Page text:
Religion, sexual preference not a factor in foster care

Religion, sexual preference not a factor in foster care

Deputy Social Affairs Minister Domna Michailidou clarified on Wednesday that a person’s religion, marital status or sexual preference would not stand in the way of their eligibility to foster a child. 

“The conditions for fostering are more flexible than for adoption. More people can become foster parents,” she said. 

That there are many children, she added, “that must be taken out of the institutions so they can grow up in a family.” According to the data, there are currently 1,650 children in care and of these, only 74 are eligible for adoption and most are over 6 years old.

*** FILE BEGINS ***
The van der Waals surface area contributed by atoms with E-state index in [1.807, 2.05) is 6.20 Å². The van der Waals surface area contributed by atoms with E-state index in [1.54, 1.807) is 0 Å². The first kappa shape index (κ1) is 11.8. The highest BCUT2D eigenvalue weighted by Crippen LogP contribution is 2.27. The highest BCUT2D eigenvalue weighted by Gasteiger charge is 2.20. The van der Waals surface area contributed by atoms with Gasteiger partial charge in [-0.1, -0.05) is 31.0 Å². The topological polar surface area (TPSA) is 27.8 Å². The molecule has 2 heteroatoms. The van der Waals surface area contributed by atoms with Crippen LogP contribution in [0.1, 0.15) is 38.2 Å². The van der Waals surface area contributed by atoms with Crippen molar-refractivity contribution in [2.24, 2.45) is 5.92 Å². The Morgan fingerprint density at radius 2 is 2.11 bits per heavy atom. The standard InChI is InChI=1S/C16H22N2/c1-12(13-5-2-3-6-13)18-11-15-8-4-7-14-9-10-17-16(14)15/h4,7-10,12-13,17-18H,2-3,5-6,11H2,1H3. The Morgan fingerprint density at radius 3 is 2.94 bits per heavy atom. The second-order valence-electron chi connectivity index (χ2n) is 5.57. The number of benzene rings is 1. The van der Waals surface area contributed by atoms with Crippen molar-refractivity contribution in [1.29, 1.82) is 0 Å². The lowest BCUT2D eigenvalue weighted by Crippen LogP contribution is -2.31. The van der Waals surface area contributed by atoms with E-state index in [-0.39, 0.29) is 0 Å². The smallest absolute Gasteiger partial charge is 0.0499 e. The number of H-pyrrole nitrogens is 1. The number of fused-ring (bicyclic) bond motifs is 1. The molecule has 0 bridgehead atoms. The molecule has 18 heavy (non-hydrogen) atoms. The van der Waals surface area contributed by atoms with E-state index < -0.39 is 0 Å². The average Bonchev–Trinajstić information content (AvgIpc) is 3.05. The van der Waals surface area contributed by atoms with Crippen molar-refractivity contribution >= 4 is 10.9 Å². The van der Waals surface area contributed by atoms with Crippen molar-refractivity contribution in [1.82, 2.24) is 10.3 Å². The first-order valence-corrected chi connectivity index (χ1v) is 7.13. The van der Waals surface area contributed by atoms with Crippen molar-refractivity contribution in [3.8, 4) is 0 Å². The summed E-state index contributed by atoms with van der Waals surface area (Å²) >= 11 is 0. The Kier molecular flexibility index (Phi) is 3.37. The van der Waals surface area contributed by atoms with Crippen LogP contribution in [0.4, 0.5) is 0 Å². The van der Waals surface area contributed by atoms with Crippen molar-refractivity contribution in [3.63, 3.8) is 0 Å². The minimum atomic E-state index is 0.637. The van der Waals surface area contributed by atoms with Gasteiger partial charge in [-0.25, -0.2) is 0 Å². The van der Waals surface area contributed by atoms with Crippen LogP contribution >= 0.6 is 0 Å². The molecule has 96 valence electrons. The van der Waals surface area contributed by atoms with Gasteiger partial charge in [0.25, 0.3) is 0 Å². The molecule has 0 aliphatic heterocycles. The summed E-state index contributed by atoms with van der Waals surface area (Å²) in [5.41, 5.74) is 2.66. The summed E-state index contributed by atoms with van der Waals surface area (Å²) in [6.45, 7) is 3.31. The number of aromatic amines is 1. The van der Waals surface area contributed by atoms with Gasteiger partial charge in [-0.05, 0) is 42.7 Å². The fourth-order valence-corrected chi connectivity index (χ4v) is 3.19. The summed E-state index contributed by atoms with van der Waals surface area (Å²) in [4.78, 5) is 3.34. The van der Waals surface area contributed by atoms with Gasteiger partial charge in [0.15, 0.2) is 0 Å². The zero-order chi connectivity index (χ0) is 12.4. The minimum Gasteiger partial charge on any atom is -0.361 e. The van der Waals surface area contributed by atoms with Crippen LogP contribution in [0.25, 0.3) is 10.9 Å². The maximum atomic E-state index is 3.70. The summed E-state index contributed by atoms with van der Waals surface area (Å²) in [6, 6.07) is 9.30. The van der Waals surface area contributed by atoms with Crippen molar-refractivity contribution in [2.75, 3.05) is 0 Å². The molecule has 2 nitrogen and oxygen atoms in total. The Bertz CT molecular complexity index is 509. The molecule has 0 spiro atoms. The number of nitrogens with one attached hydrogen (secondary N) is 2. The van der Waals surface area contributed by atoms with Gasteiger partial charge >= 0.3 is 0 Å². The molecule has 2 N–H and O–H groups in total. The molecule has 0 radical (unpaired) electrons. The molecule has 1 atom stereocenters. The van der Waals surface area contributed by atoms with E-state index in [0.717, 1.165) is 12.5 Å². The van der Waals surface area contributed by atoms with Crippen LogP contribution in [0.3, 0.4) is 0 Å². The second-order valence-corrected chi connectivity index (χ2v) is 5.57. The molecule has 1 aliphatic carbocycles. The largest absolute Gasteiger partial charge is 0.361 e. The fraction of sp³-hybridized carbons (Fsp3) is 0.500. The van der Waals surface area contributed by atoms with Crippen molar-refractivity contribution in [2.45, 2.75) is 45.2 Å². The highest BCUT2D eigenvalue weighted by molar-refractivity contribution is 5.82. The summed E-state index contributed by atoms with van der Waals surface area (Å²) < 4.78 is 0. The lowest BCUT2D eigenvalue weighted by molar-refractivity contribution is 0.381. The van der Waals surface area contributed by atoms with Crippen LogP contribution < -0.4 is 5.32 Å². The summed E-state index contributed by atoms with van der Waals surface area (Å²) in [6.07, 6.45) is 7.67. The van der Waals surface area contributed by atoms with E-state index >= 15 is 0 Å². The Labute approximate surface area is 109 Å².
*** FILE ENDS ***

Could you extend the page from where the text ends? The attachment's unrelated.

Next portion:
Describing foster care as a “relationship that can last for years,” she stressed that “even if the child returns to its biological family, there will always be a relationship.”

“Fostering is not just for families that do not have children; it is for all families,” Michailidou said.

Subscribe to our Newsletters

Enter your information below to receive our weekly newsletters with the latest insights, opinion pieces and current events straight to your inbox.

By signing up you are agreeing to our Terms of Service and Privacy Policy.